The present invention also provides an apparatus for executing bi-directional communication with another apparatus wherein the apparatus has a processor and memory and the apparatus is configured to execute operations in accordance with the ISO OSI model for data communications including network layer means for executing a network layer set of operations for communicating over a single physical link having a unique address and a data link layer means for executing a set of data link operations in response to the operations of the network layer means, the data link layer means including a logical link controller means for performing logical link operations and a media access control means for performing media access operations which are configured to interface with each other, each in accordance with the ISO OSI model, the apparatus comprising: a first network interface card for communicating data over a first physical link connected with the another apparatus in a first direction to the another apparatus; the media access control means including a first data link driver means for controlling the first network interface card; a second network interface card for communicating data over a second physical link connected with the another apparatus in a second direction from the another apparatus; the media access control means including a second data link driver means for controlling the second network interface card; first intermediate interfacing means for interfacing with the logical link controller means in place of the media access control means and exchanging data in association with the unique address; and second intermediate interfacing means for interfacing with the first and second data link driver means and exchanging the data with the first and second data link driver means, the second intermediate interfacing means including means for interfacing with the first intermediate interfacing means.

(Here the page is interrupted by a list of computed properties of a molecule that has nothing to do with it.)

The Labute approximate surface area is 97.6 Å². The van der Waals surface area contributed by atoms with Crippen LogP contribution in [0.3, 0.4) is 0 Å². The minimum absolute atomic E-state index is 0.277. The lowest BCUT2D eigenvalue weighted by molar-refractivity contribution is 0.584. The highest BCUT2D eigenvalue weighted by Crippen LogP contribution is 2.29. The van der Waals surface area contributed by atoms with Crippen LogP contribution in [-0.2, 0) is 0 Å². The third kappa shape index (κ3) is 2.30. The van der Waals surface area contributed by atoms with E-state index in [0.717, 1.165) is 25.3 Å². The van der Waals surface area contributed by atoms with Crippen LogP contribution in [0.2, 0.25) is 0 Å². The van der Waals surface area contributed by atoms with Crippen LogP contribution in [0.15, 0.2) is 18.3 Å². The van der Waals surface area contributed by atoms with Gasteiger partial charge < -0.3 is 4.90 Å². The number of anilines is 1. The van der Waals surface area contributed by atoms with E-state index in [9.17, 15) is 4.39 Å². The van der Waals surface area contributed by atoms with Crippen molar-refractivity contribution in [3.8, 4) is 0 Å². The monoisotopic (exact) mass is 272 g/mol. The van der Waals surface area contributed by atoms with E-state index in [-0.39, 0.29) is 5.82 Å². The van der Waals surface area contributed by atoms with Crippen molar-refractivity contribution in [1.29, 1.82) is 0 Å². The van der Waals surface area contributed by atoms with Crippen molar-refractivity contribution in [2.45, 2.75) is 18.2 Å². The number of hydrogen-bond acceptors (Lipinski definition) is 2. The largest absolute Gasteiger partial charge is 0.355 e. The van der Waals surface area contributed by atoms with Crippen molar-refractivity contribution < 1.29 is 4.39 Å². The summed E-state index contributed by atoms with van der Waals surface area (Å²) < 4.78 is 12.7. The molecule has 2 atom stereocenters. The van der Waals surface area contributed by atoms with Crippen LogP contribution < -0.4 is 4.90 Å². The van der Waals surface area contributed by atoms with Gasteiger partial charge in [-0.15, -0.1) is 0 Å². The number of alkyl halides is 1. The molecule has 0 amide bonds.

The present invention also provides an apparatus for executing bi-directional communication with another apparatus wherein the apparatus has a processor and memory and the apparatus is configured to execute operations in accordance with the ISO OSI model for data communications including network layer means for executing a network layer set of operations for communicating over a single physical link having a unique address and a data link layer means for executing a set of data link operations in response to the operations of the network layer means, the data link layer means including a logical link controller means for performing logical link operations having a lower 2.2 sublayer interface and the data link layer means including a media access control means for performing media access operations having an upper 2.1 sublayer interface, each in accordance with the ISO OSI model, the apparatus comprising: a first network interface card for communicating data over a first physical link connected with the another apparatus in a first direction to the another apparatus; the media access control means including a first data link driver means for controlling the first network interface card; a second network interface card for communicating data over a second physical link connected with the another apparatus in a second direction from the another apparatus; the media access control means including a second data link driver means for controlling the second network interface card; first intermediate interfacing means having an upper 2.1 sublayer interface for interfacing with the lower 2.2 sublayer interface of the logical link controller means in place of the media access control means and exchanging data in association with the unique address; and second intermediate interfacing means having a lower 2.2 sublayer interface for interfacing with the upper 2.1 sublayer interface of the media access control means to communicate with the first and second data link driver means and exchange the data with the first and second data link driver means in association with respective ones of the first and second real addresses, the second intermediate interfacing means including means for interfacing with the first intermediate interfacing means.